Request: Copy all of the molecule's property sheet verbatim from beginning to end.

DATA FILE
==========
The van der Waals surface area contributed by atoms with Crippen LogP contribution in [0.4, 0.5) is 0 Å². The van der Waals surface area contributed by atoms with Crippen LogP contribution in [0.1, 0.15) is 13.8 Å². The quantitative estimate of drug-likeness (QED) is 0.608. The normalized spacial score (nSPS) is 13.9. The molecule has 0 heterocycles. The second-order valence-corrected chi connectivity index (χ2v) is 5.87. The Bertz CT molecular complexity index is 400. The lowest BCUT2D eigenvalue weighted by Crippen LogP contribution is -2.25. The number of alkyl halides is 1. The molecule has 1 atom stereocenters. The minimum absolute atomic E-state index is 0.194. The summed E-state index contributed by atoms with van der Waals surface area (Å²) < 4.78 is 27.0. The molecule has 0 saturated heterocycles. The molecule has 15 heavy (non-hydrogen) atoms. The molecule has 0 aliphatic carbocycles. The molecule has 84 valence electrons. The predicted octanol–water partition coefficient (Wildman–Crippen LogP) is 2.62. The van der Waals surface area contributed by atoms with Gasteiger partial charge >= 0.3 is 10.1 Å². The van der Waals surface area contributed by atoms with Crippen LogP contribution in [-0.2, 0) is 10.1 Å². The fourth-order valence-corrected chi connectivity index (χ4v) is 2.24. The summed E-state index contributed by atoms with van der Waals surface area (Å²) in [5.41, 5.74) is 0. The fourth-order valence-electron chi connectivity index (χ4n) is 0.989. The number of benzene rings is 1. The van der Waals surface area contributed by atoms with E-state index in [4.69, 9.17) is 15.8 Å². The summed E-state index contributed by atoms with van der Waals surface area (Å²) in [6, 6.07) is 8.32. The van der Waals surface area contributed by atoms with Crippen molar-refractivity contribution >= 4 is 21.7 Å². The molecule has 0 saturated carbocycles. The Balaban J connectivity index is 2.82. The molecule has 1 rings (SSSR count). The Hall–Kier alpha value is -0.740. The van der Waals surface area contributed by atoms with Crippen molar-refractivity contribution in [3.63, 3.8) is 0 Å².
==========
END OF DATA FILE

The van der Waals surface area contributed by atoms with Crippen LogP contribution in [0.4, 0.5) is 0 Å². The van der Waals surface area contributed by atoms with Crippen LogP contribution in [0.1, 0.15) is 13.8 Å². The quantitative estimate of drug-likeness (QED) is 0.608. The normalized spacial score (nSPS) is 13.9. The molecule has 0 heterocycles. The second-order valence-corrected chi connectivity index (χ2v) is 5.87. The Bertz CT molecular complexity index is 400. The lowest BCUT2D eigenvalue weighted by Crippen LogP contribution is -2.25. The number of alkyl halides is 1. The molecule has 1 atom stereocenters. The minimum absolute atomic E-state index is 0.194. The summed E-state index contributed by atoms with van der Waals surface area (Å²) < 4.78 is 27.0. The molecule has 0 saturated heterocycles. The molecule has 15 heavy (non-hydrogen) atoms. The molecule has 0 aliphatic carbocycles. The molecule has 84 valence electrons. The predicted octanol–water partition coefficient (Wildman–Crippen LogP) is 2.62. The van der Waals surface area contributed by atoms with Gasteiger partial charge >= 0.3 is 10.1 Å². The van der Waals surface area contributed by atoms with Crippen LogP contribution in [-0.2, 0) is 10.1 Å². The fourth-order valence-corrected chi connectivity index (χ4v) is 2.24. The summed E-state index contributed by atoms with van der Waals surface area (Å²) in [5.41, 5.74) is 0. The fourth-order valence-electron chi connectivity index (χ4n) is 0.989. The number of benzene rings is 1. The van der Waals surface area contributed by atoms with E-state index in [4.69, 9.17) is 15.8 Å². The summed E-state index contributed by atoms with van der Waals surface area (Å²) in [6, 6.07) is 8.32. The van der Waals surface area contributed by atoms with Crippen molar-refractivity contribution >= 4 is 21.7 Å². The molecule has 0 saturated carbocycles. The Balaban J connectivity index is 2.82. The molecule has 1 rings (SSSR count). The Hall–Kier alpha value is -0.740. The van der Waals surface area contributed by atoms with Crippen molar-refractivity contribution in [3.63, 3.8) is 0 Å².